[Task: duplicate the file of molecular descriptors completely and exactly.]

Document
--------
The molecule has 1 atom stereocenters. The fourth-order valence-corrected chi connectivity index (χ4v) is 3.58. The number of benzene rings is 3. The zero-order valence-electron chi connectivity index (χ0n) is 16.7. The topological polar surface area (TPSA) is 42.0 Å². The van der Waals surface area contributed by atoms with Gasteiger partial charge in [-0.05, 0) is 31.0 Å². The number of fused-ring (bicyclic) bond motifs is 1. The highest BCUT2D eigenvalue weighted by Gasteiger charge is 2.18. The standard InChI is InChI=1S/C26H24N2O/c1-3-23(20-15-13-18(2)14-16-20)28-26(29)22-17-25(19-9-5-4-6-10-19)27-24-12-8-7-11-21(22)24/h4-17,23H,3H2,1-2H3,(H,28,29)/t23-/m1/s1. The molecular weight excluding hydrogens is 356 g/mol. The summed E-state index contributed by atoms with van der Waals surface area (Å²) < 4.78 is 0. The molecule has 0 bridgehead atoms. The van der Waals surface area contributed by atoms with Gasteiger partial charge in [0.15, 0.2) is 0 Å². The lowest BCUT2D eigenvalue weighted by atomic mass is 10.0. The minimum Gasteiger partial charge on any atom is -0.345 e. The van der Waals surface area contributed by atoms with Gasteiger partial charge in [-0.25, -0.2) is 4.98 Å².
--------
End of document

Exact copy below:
The molecule has 1 atom stereocenters. The fourth-order valence-corrected chi connectivity index (χ4v) is 3.58. The number of benzene rings is 3. The zero-order valence-electron chi connectivity index (χ0n) is 16.7. The topological polar surface area (TPSA) is 42.0 Å². The van der Waals surface area contributed by atoms with Gasteiger partial charge in [-0.05, 0) is 31.0 Å². The number of fused-ring (bicyclic) bond motifs is 1. The highest BCUT2D eigenvalue weighted by Gasteiger charge is 2.18. The standard InChI is InChI=1S/C26H24N2O/c1-3-23(20-15-13-18(2)14-16-20)28-26(29)22-17-25(19-9-5-4-6-10-19)27-24-12-8-7-11-21(22)24/h4-17,23H,3H2,1-2H3,(H,28,29)/t23-/m1/s1. The molecular weight excluding hydrogens is 356 g/mol. The summed E-state index contributed by atoms with van der Waals surface area (Å²) < 4.78 is 0. The molecule has 0 bridgehead atoms. The van der Waals surface area contributed by atoms with Gasteiger partial charge in [0.15, 0.2) is 0 Å². The lowest BCUT2D eigenvalue weighted by atomic mass is 10.0. The minimum Gasteiger partial charge on any atom is -0.345 e. The van der Waals surface area contributed by atoms with Gasteiger partial charge in [-0.25, -0.2) is 4.98 Å².